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Fractured memories: Quentin’s remarkable story

Books & Poetry

Not All Superheroes Wear Capes – Quentin Kenihan’s story of growing up with a rare bone disorder and being thrust into the public eye – is not “inspirational porn”.

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That’s Kenihan’s phrase, and one perhaps that could be said to have been the role he unwittingly played from the age of seven when he became a poster boy for disability. Who could resist his against-the-odds pluckiness and his cute little feller never-say-die irascible wit that stared down his condition – Osteogenesis imperfecta  – that means his bones easily and constantly break?

But since then, Kenihan, now 41, has ridden a bumpy ride of institutionalism, hospitalisation, parental estrangement and drug addiction.

He has come out the other end, and in the last few years has staged a one-man show at the Adelaide Fringe Festival, acted in George Miller’s Mad Max Fury Road and now has his own radio interview program.

So what’s not inspirational porn about that?

Kenihan, who describes himself as a disability activist, says the last thing he wanted his disarmingly honest book Not All Superheroes Wear Capes (Hachette Australia) to be was “inspirational” in the cloyingly self-conscious way some stories about overcoming biological and medical difficulties can be.

“Back in 2005 I sent a draft to a publisher and it came back with 27 pages of notes that said this is too full of angst and doesn’t have enough celebrity stories,” Kenihan says.

He shelved the book but after the success of his stage show Quentin: I’m 40. Now What? he took the advice of comedian and writer Tim Ferguson (who worked on the stage show with him) to revisit his story with another publisher.

“I told this publisher that I didn’t want it to be full of celebrity stories and some sort of inspirational porn. I wanted people to understand the bullshit in my life as well as the good bits – that’s what makes up a life.”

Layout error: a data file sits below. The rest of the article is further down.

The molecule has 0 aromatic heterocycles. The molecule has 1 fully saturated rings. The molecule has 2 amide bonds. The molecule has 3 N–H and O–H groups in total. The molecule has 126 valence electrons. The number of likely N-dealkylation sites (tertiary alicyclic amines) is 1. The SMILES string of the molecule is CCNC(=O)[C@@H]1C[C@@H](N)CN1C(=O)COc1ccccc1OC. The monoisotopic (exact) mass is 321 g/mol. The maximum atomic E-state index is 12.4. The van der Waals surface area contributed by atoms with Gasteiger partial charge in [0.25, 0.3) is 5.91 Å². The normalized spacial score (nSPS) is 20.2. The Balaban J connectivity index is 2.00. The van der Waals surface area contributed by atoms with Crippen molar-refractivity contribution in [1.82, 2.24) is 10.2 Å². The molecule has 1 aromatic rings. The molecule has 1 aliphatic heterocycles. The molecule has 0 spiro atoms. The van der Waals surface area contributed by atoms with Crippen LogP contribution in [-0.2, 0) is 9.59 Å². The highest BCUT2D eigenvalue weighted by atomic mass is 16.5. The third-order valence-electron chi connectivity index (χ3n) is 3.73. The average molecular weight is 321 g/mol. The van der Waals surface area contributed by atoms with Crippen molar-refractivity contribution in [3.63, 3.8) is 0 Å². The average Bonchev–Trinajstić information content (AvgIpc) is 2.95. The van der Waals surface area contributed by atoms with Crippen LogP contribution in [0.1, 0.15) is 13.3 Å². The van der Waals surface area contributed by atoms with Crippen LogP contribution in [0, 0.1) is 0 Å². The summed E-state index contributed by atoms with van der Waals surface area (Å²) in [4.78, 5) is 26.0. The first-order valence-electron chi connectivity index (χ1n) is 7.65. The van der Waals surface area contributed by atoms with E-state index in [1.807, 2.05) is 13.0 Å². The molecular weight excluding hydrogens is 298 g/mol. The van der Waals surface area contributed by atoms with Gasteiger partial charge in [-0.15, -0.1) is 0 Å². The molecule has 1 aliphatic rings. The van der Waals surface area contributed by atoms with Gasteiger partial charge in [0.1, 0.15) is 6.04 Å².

And the result is a disarmingly honest and surprisingly affecting book that in many ways is as much about fame itself as about fame because of a disability.

Quentin Kenihan at his 21st birthday party.

Quentin Kenihan at his 21st birthday party.

Its opening chapters describe his early childhood memories of parents, siblings, attending a regular school and the attendant difficulties for all of them in dealing with his condition. But from age seven after a “Make a Wish” exposure led to a Mike Willesee documentary that made him famous – or a “commodity”, as he describes it – there was increasing pressure on his parents’ relationship with each other and with him.

The book is heartbreaking and brutally honest when he describes his first night in full-time institutional care and when visits from his parents become fewer and fewer.

Usually if your child suffered a broken arm, you’d rush to the hospital to be with him, to comfort him, to take care of him and then to take him home to recover. That’s not what happened with me. My mother and father decided that I’d be okay by myself. After all, it wasn’t like I hadn’t broken an arm before. If anything went wrong, they figured the doctors and nurses would be there to look after me. I was stunned. It was the first time that I had been to hospital in years and my parents didn’t bother to show up. How could I think anything other than that they didn’t care about me anymore.

Where’s a pair of ruby slippers when you need them?

That was it. I hated them. I hated them with a passion after that. Everything I had ever thought about them had been a lie; all the good they’d done in my earlier years had been thrown out the window. They didn’t come the next day or the day after.

I was taken back to Regency Park Centre and didn’t see my parents for a full two weeks. When I did, my father rocked up one Friday night to pick me up and he was obviously drunk and reeked of alcohol. The house parents decided that he was too inebriated to drive and they wouldn’t let him take me with him. Dad got angry and said they couldn’t stop him, as he was my father. The house parents threatened to call the police and that was it. Dad went home without me.

I didn’t mind. I didn’t want anything to do with Mum and Dad. It seemed to me that all they cared about were their careers. Mum was a respected travel writer and was jetsetting all over the world. Dad was a lead writer and columnist for the Advertiser and he was busy too. Sia and Myles got to stay home with Dad or they stayed with relatives if Mum and Dad were ever away at the same time. I was stuck in Regency Park. I didn’t want to talk to my parents on the phone, I didn’t want any part of their lives. Not anymore.